Australian Argyle Pink Diamonds: a beautiful and rare choice for your wedding or investment
The Australian pink diamond is among the most beautiful of fancy coloured diamonds and also truly rare. When set in a piece of jewellery it will enhance it and give it a very unique look. Those who have a keen eye and appreciation for all things precious and rare will choose to purchase it as an investment.
However, not a lot is known about this beautiful diamond; why is it so rare? How does it get its colour? And how can you be sure that the diamond is genuinely an Argyle Pink?
Origin & Rarity
Pink diamonds have been known to originate in India, Brazil, Russia and Australia among other countries. Ever since Australia’s Argyle Diamond Mine commenced its operations in the mid-1980s, it has supplied 90% of the world’s pink diamonds and they remain the best and rarest in quality.
The Argyle Diamond Mine is located in the remote East-Kimberley region in the north-western part of Western Australia, approximately 3040kms from Perth. Owned by Rio Tinto, it commenced operations in December 1985 as an open pit mine. While the vast majority of the diamonds coming out of Argyle are industrial grade and low-grade gem-quality diamonds, it produces a very small quantity of high quality colourless (white) diamonds as well.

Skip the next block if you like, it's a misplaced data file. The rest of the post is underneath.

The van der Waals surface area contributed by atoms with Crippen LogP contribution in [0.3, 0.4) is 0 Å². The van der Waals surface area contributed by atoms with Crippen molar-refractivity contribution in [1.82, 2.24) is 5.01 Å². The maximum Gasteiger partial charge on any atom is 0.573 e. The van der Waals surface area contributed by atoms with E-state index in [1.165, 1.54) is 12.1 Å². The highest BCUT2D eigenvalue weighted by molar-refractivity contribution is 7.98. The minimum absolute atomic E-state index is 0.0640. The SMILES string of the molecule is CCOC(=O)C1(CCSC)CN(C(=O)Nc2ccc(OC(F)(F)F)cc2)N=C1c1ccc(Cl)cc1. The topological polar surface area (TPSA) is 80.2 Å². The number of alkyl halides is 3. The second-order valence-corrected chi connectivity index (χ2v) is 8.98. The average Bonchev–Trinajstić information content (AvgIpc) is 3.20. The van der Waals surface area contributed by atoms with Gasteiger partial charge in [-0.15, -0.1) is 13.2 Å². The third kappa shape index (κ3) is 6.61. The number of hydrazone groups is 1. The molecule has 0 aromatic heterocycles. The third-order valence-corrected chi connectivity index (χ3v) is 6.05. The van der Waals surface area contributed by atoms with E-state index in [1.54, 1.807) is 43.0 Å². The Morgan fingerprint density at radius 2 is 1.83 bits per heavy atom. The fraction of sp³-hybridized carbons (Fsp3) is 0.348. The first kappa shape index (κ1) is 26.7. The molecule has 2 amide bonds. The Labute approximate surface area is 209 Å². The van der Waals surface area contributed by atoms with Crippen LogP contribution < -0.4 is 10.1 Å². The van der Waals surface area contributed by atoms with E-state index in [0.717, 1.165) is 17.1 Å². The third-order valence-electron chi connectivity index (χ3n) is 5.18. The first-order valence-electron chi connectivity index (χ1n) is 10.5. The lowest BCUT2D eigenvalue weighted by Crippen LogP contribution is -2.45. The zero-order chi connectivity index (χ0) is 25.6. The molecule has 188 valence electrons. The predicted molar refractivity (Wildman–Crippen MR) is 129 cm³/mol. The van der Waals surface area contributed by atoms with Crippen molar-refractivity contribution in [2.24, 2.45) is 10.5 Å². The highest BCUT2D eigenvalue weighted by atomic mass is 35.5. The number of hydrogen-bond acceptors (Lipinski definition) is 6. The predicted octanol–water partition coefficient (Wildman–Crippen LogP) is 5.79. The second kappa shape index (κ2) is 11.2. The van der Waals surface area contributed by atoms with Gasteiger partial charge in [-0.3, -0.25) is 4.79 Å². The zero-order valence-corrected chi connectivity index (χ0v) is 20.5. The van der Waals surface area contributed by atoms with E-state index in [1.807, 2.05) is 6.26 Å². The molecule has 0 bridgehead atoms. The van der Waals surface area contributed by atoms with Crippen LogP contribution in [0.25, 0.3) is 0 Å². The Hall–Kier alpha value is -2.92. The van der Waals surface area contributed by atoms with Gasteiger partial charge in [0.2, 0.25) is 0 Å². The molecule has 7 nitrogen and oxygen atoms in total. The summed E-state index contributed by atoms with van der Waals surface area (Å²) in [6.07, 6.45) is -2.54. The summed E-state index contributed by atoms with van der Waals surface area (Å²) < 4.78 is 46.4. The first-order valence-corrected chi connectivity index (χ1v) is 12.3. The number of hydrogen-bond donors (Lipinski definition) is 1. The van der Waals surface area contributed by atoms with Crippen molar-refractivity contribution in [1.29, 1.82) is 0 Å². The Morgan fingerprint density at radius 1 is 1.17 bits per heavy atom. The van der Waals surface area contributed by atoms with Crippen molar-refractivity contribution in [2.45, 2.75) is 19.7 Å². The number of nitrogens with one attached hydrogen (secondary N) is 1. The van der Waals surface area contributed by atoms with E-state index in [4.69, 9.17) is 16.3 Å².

Most importantly, Argyle also became the world’s best supply of natural fancy coloured diamonds including yellow, champagne, cognac, blue, and the most coveted pink diamonds. Argyle’s pink diamonds comprise only 0.1% of its total output, and that is the largest quantity of pinks coming out of a mine – anywhere in the world!
Argyle is able to produce the various beautiful natural fancy coloured diamonds due to one unique factor that differentiates this mine from almost every other mine in the world. The host rock structure of the East Kimberley region is lamporite, not kimberlite as is the case with most other mines in the world. The pink colour arises due to a naturally occurring defect in the molecular lattice structure of the diamond rough which gives it the pink colour.
Grading a Pink Diamond
Pink diamonds are graded on the same 4C’s as a colourless diamond – carat weight, clarity, colour and cut. But there are different interpretations of the 4C’s in the case of fancy coloured diamonds. For the purpose of trying to keep this article simple and as non-technical as possible, I will only focus on two of the 4C’s – clarity and colour. Anyone wishing to enquire further about any of the 4C’s are welcome to contact us.
refers to the size, position and visibility of naturally occurring inclusions inside the stone. Argyle pink diamonds tend to have lower clarity grades identified by large surface reaching ‘feathers’. Very often they follow the diamond’s natural cleavage planes and can be extended right through the stone if you bump it.